TJX Hopes Marketing Can Offset Competition
August 22, 2005,
TJX Companies is taking a “hard look” at boosting its marketing efforts during the third and fourth quarters to offset mounting competition from other retailers that are consolidating and growing, the company reported during its second quarter earnings call last week.
“That is an area we've never focused that aggressively on,” he said. “We still believe this is very much a word-of-mouth and consistent 365-days-a-year traffic business. But we think maybe getting our name out there a little more aggressively in these competitive times might be a good opportunity for us to drive some additional traffic, particularly with places like Bob's (Stores) and A.J. Wright. That customer is more sensitive to marketing kinds of tactics.”
Already, the company altered its back-to-school TV advertising campaign for this year, starting it earlier and extending it to run longer.
Another marketing effort under way, specifically aimed at improving brand awareness of the HomeGoods division, is the company's “dual branding” initiative it rolled out in two markets during the second quarter, and which it will continue to use going forward. This effort consists of adding HomeGoods signage to the company's superstores, which combine HomeGoods with TJMaxx or Marshall's.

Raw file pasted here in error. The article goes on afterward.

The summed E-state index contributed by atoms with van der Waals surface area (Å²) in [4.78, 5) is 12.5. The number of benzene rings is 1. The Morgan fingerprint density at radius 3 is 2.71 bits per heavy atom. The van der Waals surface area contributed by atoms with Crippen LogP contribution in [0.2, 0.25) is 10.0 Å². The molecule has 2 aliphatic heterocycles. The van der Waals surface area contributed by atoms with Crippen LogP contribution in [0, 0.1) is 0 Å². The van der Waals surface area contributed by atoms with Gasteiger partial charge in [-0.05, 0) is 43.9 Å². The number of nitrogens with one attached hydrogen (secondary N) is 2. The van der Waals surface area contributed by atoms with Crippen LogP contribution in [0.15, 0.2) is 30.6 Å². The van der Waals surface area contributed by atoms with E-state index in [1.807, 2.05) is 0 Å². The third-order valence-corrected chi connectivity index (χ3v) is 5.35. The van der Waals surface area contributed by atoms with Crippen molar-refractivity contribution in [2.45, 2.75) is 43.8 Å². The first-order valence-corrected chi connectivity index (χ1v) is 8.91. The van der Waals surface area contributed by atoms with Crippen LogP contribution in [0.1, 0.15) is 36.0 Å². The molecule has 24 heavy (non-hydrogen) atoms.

Similarly, last month TJX Companies combined its www.TJMaxx.com and www.HomeGoods.com e-commerce sites, “offering our online customers a more robust selection of product at one site,” English said. “Combining these sites brings the dual brand initiative we've undertaken in our brick-and-mortar superstores to the online channel, and presents an opportunity to drive traffic to both Web sites to introduce TJMaxx customers to HomeGoods and vice versa.”
This new online superstore also raises HomeGoods' brand visibility on a national level and expands home fashions offerings to TJMaxx customers, he added.
In news related to the second quarter, the company used a “more tactical approach,” English said, to flow inventory. While it cleared goods as it usually does in July, the company extended the summer selling season for some categories and, at the same time, introduced some fall merchandise early.
“Instead of letting the clearance hatchet fall through our entire assortment, we strategically zigzagged through the transitioning of seasons,” English explained. “And although we didn't see the top line improvements we would have liked, it paid off big in margin.”
And at HomeGoods, while a lower average ticket pressured comparable sales, unit sales and transactions were up in the quarter, “reflecting what we see as a healthier business,” he continued.
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